Jimmy Carter is the only former U.S. President who still helps build houses (Habitat for Humanity) in many of the world’s impoverished places, funds research for fighting a tropical disease called river blindness, and still teaches Sunday school at his small hometown church in Plains, Georgia.
At age 93, his net worth is around $7,000,000 (according to Google). Most of that came from writing 32 books. He has a very intellectual mind and a “down to earth” approach. If he wanted to, he could simply retire to some luxury place and have other people take care of all of his needs. That’s not his style. He and his wife, Rosalynn, still live in the same small two-bedroom house where they have been for many years. According to a recent Atlanta newspaper account, she usually cooks their meals, and he washes the dishes afterward.
I first met him when he was campaigning for presidency in 1976 at a shopping center in my community. My older son (then seven years old) was with me. He leaned over, shook my son’s hand, and said: “How are you, young man?”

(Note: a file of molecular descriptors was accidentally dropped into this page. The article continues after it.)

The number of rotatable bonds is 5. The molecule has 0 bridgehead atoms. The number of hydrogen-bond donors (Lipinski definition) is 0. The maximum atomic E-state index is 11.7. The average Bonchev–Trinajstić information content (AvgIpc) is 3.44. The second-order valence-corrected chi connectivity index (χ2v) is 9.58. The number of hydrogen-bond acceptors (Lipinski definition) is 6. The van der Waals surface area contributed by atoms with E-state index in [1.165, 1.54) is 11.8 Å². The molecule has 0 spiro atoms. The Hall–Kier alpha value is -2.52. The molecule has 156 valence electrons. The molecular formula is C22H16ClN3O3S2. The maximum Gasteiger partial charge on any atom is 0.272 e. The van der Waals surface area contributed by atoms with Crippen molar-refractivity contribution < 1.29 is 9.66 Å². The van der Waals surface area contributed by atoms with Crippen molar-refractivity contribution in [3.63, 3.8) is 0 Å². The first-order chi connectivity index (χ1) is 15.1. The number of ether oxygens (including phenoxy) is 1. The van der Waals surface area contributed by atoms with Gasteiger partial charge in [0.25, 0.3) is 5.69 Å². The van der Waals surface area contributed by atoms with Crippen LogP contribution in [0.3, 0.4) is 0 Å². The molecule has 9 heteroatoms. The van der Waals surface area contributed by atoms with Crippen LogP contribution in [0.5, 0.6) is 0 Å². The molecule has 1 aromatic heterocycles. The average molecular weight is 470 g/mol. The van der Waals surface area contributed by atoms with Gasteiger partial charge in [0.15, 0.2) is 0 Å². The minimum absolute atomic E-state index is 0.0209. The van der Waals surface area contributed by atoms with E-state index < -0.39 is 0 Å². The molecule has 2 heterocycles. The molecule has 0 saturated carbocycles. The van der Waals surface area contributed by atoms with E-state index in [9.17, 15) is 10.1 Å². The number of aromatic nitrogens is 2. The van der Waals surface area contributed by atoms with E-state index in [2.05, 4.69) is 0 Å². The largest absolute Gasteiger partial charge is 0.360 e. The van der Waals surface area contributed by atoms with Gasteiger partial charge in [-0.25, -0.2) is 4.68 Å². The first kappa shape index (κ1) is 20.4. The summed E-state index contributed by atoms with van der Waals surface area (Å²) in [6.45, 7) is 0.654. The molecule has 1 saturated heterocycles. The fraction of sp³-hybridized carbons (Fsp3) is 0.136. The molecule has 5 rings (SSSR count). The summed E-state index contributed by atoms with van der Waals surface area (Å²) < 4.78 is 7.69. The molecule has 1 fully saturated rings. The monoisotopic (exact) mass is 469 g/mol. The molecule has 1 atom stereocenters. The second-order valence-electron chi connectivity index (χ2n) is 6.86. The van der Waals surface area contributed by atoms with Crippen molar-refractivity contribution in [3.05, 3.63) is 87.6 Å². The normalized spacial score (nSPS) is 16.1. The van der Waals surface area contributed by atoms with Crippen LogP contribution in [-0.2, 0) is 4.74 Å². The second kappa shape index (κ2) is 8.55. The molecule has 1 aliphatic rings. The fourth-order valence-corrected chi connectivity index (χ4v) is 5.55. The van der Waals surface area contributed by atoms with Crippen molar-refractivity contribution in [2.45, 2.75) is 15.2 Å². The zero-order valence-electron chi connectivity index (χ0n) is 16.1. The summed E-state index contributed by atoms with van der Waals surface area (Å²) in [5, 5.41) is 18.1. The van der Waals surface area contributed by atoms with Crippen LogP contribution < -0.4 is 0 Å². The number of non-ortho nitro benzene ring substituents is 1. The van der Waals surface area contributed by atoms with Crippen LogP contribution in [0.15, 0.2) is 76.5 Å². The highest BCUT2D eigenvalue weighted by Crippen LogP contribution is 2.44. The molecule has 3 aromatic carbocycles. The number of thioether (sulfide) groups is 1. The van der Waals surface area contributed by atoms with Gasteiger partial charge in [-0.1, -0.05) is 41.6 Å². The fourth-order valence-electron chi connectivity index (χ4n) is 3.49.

The Bible (which President Carter reads regularly) tells us that Jesus was a carpenter before his public ministry. Then he went about healing people as he preached. On several occasions, he healed people from blindness.
River blindness is one of the neglected tropical diseases and causes many thousands of people in developing countries to become blind. It is transmitted by an infected black fly. President Carter has made eliminating it one of his highest priorities. He is also interested in other health concerns in the developing world. They are among the main areas of focus with the Carter Center.